Illness brings new life

Young writer, Emma, shows her recent published book ‘Broken Dreams’. (COURTESY)

Emma was diagnosed with hypertrophic obstructive cardiomyopathy (HOCM) midway through her seventh grade year while attending Holy Family Catholic School in Orlando. The young athlete’s life radically changed. What would she do without basketball, softball, track and dance? Despite the initial blow, Emma never imagined the abundant gifts God was waiting to reveal.

“It was right before Christmas break and we were just finishing up learning about how the heart works,” remembers Emma. A trip to Philadelphia to confer with another doctor soon confirmed the diagnosis of HOCM, a thickening of the myocardium that restricts blood flow out of the heart, increasing the chance of cardiac arrest.

“When you have this illness, you feel very different from everybody else because you can’t participate in P.E. as much or do all the sports I used to do with my classmates,” said Emma, now almost 16 and in 10th grade. “It felt very isolating and I felt like I didn’t fit in anywhere. I honestly think it helped my faith because, when you’re really feeling alone and you don’t feel like there’s anybody there, then you really turn to faith,” she said.

After her diagnosis, Emma turned to drama which she says is one of her best memories while at Holy Family. With dreams of becoming an actress, she focused on honing her craft and played the lead role of Cinderella in the musical ‘Into the Woods’. Returning from rehearsal one day, her father Kevin, a writer himself, suggested she write a book about Cinderella in the future. At first, she wasn’t interested, but her role in the musical, gave her a “connection with the character,” she said. “This could work if I put my own spin on it,” she thought to herself. And it was then that her first book, Broken Dreams, was born.

“I guess my father was just trying to find other outlets for me to express my feelings and emotions – to not feel so isolated and pursue something else, since I’d had to give up everything,” said Emma. It was a logical next step and she credits Holy Family for opening up opportunities that enabled her to discover a capacity for writing. Lucretia Head, her seventh and eighth grade English teacher, encouraged Emma to participate in essay contests and the Diocese of Orlando’s Ace Reporter program, an avenue for youth to evangelize through reporting. So she took the chance, claiming the techniques and advice she was given, “were a great stepping stone to what I am today and who I became.”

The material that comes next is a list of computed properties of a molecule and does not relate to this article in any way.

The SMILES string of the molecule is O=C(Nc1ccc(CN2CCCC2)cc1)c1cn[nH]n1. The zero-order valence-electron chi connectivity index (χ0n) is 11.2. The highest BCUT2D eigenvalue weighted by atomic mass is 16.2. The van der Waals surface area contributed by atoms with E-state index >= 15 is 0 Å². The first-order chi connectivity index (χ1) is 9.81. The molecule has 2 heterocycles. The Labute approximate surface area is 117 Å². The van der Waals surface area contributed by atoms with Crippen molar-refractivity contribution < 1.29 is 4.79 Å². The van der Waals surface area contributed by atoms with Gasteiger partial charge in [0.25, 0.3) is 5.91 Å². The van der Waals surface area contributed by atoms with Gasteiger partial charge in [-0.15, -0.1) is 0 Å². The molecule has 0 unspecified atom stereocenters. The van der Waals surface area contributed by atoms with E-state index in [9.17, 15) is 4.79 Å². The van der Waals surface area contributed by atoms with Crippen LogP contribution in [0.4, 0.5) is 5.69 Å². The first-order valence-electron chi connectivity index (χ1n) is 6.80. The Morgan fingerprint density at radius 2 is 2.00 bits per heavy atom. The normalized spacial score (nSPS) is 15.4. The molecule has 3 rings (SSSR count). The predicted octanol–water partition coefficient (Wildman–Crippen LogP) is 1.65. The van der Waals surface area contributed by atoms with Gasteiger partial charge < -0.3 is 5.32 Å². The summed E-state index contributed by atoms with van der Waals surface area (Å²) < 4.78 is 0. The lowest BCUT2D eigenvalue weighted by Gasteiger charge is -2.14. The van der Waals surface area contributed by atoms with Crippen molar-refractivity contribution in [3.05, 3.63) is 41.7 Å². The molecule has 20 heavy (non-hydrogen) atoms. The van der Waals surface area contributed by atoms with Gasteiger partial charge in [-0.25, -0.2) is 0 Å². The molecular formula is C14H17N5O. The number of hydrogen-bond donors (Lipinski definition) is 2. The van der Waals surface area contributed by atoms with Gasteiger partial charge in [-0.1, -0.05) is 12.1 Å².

She is currently working on several more projects and another book coming out this fall which she says will be “a very female empowering story for all those who struggle with their own problems and pain.”  Emma is also branching out into screenwriting and is currently developing a Christmas movie for the Hallmark channel.  She often wonders how she finds the time to do so much and recalls the musical Hamilton, saying “I write like I’m running out of time because I’m always writing. I have so many ideas I really want to tell the world.”

Emma currently volunteers at Holy Family, Make-A-Wish Foundation and other organizations. She hopes to one day help children with the same illness. “It took me a while to get over the fact that I have this illness,” she acknowledged. “And that it will change my life dramatically. Only recently, since the book came out, have I discovered that when an old door closes, a new one will open. I am really discovering who I am meant to be.”

Emma donated a signed copy of her book to the Holy Family school library.

“God has changed everything around for me. When I was first diagnosed, I really thought He wasn’t on my side with this. But as I grew more, I realized, He has to be there looking out for me if this is what He’s given me. He’s obviously given me this condition to turn me in the other direction. This is probably what He wants me to do.”

By Glenda Meekins of the Florida Catholic – June 14, 2018
Editor’s note: The family’s last name was omitted to protect minor children.